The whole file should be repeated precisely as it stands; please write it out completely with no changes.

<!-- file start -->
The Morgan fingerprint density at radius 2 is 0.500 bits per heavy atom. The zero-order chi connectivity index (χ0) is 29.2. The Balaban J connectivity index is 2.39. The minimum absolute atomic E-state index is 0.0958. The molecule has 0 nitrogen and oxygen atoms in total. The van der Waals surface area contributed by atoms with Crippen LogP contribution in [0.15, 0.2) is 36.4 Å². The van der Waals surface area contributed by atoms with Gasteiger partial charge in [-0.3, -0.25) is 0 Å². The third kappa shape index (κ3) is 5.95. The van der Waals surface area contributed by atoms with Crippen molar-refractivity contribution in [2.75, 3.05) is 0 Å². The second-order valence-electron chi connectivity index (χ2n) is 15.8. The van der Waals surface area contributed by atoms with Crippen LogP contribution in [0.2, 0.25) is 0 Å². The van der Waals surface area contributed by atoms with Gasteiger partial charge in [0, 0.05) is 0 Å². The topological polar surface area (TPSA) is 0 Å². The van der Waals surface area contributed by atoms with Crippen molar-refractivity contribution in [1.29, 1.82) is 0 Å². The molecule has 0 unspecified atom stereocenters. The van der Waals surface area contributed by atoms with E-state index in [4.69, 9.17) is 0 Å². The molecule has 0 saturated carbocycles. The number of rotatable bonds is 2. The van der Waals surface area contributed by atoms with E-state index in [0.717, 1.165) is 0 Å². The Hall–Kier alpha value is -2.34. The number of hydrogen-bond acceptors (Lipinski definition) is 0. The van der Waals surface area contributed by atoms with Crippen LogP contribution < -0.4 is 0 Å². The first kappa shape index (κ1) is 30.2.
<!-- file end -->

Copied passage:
The Morgan fingerprint density at radius 2 is 0.500 bits per heavy atom. The zero-order chi connectivity index (χ0) is 29.2. The Balaban J connectivity index is 2.39. The minimum absolute atomic E-state index is 0.0958. The molecule has 0 nitrogen and oxygen atoms in total. The van der Waals surface area contributed by atoms with Crippen LogP contribution in [0.15, 0.2) is 36.4 Å². The van der Waals surface area contributed by atoms with Gasteiger partial charge in [-0.3, -0.25) is 0 Å². The third kappa shape index (κ3) is 5.95. The van der Waals surface area contributed by atoms with Crippen molar-refractivity contribution in [2.75, 3.05) is 0 Å². The second-order valence-electron chi connectivity index (χ2n) is 15.8. The van der Waals surface area contributed by atoms with Crippen LogP contribution in [0.2, 0.25) is 0 Å². The van der Waals surface area contributed by atoms with Gasteiger partial charge in [0, 0.05) is 0 Å². The topological polar surface area (TPSA) is 0 Å². The van der Waals surface area contributed by atoms with Crippen molar-refractivity contribution in [1.29, 1.82) is 0 Å². The molecule has 0 unspecified atom stereocenters. The van der Waals surface area contributed by atoms with E-state index in [4.69, 9.17) is 0 Å². The molecule has 0 saturated carbocycles. The number of rotatable bonds is 2. The van der Waals surface area contributed by atoms with E-state index in [0.717, 1.165) is 0 Å². The Hall–Kier alpha value is -2.34. The number of hydrogen-bond acceptors (Lipinski definition) is 0. The van der Waals surface area contributed by atoms with Crippen LogP contribution < -0.4 is 0 Å². The first kappa shape index (κ1) is 30.2.